It is man versus animal, an eternal and wild battle for existence that is going on in Chitwan district for quite some time now. A marauding wild elephant named Dhurbe that killed an elderly couple on Saturday in Gardi is believed to have killed 15 people and destroyed property worth millions in a matter of three years in and around Chitwan National Park (CNP).
The Global Positioning System (GPS) radio collar which is used to track the location of animals has revealed that the tusker was in the same location where the human casualties occurred.
“The GPS radio collar showed that Dhurbe was in the localities when the recent incidents occurred. We can assume Dhurbe was involved in those attacks,” said Bishnu Thapaliya, the ranger at the CNP.
According to park officials, Dhurbe killed nine people inside the buffer-zone area of the CNP, four in Bara and two in Thori. The tusker, named after Dhurba, a centre keeping elephants in the CNP, started the spree by killing Riddibir Dong, a Nepal Army soldier deployed for park security. The elephant attacked the CNP centre time and again, apparently looking to mate with a female elephant kept there.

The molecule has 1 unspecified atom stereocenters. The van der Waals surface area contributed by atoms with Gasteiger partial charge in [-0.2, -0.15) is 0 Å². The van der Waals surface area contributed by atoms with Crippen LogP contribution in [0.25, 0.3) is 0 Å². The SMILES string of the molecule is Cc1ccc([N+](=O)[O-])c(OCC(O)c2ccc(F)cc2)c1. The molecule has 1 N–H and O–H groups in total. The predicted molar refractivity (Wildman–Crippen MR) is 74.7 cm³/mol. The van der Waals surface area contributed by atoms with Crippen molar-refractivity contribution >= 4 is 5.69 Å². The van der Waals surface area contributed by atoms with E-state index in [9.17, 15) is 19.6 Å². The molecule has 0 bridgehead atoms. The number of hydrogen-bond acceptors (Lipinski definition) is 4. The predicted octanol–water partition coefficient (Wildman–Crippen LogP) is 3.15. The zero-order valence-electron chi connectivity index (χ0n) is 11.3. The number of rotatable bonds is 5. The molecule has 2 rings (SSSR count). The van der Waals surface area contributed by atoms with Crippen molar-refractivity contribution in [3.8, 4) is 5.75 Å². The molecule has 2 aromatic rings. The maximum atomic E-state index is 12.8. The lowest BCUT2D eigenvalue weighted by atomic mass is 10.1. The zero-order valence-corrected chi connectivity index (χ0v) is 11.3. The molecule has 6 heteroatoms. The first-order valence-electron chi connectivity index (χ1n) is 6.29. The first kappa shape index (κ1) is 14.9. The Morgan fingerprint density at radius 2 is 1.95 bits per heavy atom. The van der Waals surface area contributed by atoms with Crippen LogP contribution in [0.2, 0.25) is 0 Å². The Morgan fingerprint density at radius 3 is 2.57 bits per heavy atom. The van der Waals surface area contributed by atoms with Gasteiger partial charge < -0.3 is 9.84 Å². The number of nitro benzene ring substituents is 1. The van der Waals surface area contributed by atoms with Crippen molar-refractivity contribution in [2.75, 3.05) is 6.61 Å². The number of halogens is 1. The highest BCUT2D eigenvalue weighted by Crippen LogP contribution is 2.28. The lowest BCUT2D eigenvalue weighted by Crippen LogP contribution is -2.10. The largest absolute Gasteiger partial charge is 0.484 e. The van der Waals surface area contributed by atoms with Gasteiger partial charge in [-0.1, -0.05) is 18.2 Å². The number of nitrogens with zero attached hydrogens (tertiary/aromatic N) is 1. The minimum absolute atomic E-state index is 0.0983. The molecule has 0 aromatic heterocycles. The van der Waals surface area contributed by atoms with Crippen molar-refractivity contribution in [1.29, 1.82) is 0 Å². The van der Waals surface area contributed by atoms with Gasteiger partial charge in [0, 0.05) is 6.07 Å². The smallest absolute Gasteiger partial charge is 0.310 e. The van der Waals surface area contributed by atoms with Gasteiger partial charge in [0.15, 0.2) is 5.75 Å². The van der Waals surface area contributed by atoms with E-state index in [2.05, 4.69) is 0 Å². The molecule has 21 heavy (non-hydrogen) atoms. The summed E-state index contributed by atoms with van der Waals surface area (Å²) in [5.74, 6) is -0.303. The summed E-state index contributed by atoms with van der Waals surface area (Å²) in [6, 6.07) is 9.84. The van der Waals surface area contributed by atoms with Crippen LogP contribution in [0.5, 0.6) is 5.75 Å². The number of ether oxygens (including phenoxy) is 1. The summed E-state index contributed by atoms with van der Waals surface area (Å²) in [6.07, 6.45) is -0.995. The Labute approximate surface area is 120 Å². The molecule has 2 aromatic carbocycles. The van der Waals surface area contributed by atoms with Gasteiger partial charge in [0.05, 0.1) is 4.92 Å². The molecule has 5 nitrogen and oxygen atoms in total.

Officials at the CNP told the Post that male tuskers go violent and attack humans during musth, an annual period of heightened aggressiveness and sexual activity in male elephants.
The increasing human-animal conflict in and around the protected areas and buffer-zone areas in recent times is seen as the biggest challenge in the field of wildlife conservation in the country. “Cases of elephants attacking humans are reported more frequently these days,” said Ganesh Pant, assistant conservation officer at the Department of National Parks and Wildlife Conservation. According to him, the elephant population in Chitwan and surrounding areas has gone up, while settlements along the corridor areas, which used to be walking paths for these animals, are affecting their free movement. “The attacks are a result of the encroachment of the elephant paths by humans. The need of the hour is to manage the human settlements properly,” Pant said.
The local administration has directed officials to kill the elephant to protect locals. Thapaliya said three teams comprising park officials, security personnel, staff from elephant care centres and the National Trust for Nature Conservation have been deployed to look for Dhurbe.
Posted on: 2012-12-19 08:22